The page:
Making Prudent versus Impulsive Choices: The Role of Anticipated Shame and Guilt on Consumer Self-Control
Chun, Hae Eun, Vanessa M. Patrick and Deborah J. MacInnis (2007), “Making Prudent versus Impulsive Choices: The Role of Anticipated Shame and Guilt on Consumer Self-Control” in Advances in Consumer Research, Valdosta, GA: Association for Consumer Research.
Posted: 12 Jun 2020
Date Written: 2007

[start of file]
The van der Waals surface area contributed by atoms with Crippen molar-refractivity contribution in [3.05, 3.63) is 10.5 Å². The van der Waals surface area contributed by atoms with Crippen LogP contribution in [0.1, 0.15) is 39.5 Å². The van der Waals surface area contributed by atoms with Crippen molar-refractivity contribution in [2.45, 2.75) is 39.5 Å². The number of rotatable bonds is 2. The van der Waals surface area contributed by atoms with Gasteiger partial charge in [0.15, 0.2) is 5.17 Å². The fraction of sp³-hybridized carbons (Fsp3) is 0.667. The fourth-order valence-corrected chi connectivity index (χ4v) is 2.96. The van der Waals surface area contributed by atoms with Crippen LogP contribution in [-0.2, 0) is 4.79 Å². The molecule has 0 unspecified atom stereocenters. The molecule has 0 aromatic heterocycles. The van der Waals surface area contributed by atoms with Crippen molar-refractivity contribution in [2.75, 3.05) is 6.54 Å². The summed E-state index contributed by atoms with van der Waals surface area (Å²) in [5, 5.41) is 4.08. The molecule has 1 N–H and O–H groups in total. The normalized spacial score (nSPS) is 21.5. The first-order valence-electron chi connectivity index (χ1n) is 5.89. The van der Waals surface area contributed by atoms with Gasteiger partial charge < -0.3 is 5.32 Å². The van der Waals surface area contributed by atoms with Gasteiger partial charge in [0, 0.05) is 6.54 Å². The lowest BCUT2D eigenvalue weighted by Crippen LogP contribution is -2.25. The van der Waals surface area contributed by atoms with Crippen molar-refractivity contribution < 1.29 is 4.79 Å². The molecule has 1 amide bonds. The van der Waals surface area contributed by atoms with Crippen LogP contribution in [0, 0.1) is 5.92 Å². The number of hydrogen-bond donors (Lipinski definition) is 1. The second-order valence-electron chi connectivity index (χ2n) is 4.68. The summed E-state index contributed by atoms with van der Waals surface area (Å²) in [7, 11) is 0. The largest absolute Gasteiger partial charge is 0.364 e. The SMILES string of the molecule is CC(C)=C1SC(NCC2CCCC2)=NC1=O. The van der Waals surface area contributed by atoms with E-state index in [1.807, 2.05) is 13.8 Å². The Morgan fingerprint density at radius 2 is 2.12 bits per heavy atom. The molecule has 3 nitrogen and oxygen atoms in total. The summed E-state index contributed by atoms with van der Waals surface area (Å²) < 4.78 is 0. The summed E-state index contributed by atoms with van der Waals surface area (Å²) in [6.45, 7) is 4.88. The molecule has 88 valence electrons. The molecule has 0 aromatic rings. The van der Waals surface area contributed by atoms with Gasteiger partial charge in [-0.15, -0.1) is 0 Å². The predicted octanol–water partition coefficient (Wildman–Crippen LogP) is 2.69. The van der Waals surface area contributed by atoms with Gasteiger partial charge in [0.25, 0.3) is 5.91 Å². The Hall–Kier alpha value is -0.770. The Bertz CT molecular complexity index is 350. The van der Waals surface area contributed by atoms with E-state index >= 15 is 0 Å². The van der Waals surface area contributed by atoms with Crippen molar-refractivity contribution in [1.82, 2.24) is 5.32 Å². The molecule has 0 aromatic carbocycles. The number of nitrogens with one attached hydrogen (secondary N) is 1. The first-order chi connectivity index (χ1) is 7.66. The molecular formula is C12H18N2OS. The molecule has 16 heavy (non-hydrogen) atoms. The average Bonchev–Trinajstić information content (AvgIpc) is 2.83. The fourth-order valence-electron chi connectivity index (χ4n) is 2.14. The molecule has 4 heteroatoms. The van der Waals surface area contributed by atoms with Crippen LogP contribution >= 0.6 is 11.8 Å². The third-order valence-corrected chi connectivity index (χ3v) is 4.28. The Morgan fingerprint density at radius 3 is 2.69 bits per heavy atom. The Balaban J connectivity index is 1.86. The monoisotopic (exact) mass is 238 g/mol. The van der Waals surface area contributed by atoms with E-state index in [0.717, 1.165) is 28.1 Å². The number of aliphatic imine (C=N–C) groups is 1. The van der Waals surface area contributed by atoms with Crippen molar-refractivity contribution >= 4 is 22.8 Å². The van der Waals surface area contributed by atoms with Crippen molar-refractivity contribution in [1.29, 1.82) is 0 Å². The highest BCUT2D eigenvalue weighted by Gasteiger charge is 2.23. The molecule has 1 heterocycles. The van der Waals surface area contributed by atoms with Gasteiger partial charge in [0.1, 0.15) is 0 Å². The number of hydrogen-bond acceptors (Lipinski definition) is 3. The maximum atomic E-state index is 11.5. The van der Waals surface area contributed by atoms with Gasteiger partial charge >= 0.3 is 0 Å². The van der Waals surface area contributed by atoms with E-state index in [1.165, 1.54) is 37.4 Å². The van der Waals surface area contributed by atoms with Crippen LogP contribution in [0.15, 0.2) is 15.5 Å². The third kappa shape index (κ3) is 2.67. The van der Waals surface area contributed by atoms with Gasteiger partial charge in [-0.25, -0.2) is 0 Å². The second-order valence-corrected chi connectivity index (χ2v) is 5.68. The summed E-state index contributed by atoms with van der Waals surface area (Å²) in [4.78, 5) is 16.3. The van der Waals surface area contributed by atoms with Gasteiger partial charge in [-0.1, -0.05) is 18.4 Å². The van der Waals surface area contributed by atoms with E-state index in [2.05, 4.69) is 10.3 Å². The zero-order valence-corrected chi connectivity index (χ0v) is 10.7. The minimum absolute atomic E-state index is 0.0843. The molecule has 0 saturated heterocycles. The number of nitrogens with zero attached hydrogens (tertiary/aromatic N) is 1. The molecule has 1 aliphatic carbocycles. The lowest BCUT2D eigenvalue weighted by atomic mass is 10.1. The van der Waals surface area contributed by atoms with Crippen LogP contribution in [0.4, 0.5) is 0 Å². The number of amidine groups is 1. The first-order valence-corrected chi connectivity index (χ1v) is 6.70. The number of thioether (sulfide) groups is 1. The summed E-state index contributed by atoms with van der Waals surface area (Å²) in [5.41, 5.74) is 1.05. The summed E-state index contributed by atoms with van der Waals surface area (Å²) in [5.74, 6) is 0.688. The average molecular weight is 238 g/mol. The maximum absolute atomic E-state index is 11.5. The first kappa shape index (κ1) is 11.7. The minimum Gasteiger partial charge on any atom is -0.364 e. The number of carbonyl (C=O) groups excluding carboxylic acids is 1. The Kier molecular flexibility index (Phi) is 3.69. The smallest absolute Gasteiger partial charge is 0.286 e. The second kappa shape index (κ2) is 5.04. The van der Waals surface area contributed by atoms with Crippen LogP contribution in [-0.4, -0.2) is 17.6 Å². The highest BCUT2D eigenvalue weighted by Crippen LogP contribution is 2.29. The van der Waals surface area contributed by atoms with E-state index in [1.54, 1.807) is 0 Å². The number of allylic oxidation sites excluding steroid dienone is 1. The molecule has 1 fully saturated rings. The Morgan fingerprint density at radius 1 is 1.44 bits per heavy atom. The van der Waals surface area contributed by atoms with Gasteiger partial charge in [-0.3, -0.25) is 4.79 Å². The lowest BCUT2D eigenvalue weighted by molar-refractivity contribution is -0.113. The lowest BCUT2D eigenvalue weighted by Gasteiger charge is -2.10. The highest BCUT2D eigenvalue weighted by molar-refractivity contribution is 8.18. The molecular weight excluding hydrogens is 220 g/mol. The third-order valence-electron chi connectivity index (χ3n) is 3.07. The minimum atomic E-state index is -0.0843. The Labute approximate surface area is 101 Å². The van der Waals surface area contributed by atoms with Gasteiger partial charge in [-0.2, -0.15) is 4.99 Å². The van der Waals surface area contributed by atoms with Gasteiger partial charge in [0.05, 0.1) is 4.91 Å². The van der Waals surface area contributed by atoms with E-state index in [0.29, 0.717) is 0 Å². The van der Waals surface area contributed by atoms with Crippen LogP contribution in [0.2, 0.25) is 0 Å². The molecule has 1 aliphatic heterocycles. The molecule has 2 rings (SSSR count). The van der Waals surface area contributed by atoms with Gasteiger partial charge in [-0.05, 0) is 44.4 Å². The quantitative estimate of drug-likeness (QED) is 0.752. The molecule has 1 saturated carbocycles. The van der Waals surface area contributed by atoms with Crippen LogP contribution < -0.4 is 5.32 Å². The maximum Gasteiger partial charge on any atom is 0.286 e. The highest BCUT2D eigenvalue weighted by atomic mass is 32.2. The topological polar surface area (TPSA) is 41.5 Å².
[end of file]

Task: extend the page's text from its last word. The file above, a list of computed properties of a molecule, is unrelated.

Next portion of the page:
We examine the differential effects of anticipating shame vs. guilt on choice likelihood of a hedonic product. The results demonstrate that when offered a hedonic snack (chocolate cake) consumers who anticipate shame are significantly less likely to choose to consume it compared to those who anticipate guilt. Anticipating guilt also has a more circumscribed effect, impacting choice likelihood only for those consumers who are not attitudinally inclined toward the hedonic product. The results also show that anticipating guilt versus shame has different effects on anticipated happiness after lapses in self-control.
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